Anti-Smoking, Cessation Programs Could Cut States’ Medicaid Costs by $550M, Study Finds
Increasing spending on anti-tobacco and smoking cessation programs is a "good investmen[t]" that can decrease states' Medicaid spending by over half a billion dollars per year, according to a study released yesterday. The Lexington Herald-Leader reports that the study, conducted by the American Legacy Foundation, found that a 25% reduction in smoking rates would reduce smoking-related costs for state Medicaid programs by over $550 million per year, and that a 5% reduction in smoking rates would reduce smoking-related state Medicaid costs by $110 million per year (Lockwood, Lexington Herald-Leader, 3/28). The study also found that smoking-related Medicaid costs for states and the federal government have increased from $12.9 billion in 1993 to $27.2 billion in 2001, a trend that has contributed to the budget deficits that many states face (Campaign for Tobacco-Free Kids release, 3/27). "[S]pending a dollar today to reduce smoking could save ... state[s] as much as $3 down the road, and countless lives," Legacy CEO Cheryl Healton said (Associated Press, 3/28).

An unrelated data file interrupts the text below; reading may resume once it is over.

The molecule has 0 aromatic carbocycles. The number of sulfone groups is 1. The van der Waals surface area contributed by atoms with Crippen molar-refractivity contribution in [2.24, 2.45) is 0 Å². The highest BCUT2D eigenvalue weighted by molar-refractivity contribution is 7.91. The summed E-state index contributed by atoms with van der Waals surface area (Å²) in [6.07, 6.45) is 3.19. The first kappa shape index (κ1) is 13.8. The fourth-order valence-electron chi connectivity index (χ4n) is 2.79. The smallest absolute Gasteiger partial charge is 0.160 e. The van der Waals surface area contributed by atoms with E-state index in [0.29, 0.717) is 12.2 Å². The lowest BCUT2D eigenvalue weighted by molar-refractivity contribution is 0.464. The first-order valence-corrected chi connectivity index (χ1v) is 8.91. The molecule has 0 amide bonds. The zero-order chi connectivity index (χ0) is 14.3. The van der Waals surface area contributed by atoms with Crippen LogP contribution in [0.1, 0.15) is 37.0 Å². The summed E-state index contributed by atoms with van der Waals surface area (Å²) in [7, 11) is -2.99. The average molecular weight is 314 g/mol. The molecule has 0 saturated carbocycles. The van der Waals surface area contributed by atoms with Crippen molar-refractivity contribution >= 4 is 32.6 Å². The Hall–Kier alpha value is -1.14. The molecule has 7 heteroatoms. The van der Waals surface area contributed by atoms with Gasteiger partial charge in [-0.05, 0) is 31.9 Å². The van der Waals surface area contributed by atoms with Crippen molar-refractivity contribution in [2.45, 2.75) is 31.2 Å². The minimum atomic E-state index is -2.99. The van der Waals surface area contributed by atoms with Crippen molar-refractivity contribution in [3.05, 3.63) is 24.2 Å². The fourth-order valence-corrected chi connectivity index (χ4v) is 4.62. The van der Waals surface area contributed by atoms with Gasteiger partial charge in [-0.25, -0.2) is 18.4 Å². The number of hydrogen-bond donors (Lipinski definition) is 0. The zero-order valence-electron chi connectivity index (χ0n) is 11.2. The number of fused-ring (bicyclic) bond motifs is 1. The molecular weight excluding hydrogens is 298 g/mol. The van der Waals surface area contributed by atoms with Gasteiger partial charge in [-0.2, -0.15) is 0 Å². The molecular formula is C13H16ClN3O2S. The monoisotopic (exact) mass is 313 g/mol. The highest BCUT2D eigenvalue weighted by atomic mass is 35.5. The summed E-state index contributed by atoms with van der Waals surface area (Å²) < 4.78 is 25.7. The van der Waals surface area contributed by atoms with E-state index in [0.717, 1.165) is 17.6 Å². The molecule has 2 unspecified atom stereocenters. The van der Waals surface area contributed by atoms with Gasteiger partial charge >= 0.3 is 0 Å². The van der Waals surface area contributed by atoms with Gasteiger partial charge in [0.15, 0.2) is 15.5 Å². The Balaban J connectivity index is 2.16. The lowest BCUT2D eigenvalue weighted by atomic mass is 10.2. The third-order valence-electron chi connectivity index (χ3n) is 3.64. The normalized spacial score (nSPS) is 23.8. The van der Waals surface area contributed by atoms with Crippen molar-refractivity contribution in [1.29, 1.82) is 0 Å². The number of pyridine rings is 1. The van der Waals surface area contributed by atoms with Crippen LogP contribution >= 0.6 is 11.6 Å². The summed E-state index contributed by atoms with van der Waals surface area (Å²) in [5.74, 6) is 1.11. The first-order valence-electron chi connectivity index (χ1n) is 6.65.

"If states don't go down this road [of increasing spending on anti-tobacco programs], they are ... a penny wise and a pound foolish. The savings in money are huge and there are a lot of people who would live a long, healthy life by not starting to smoke," Joel Spivak, a spokesperson for the Campaign for Tobacco-Free Kids, said (Torry, Columbus Dispatch, 3/28). Mark Smith, a spokesperson for tobacco company Brown & Williamson, said that states should not raise taxes on cigarettes to cover the cost of new anti-smoking programs. "Smokers already pay more than their fair share and we're not a burden to society," he said (Lexington Herald-Leader, 3/28). The study is available online. Note: You must have Adobe Acrobat Reader to view the study.This is part of the California Healthline Daily Edition, a summary of health policy coverage from major news organizations. Sign up for an email subscription.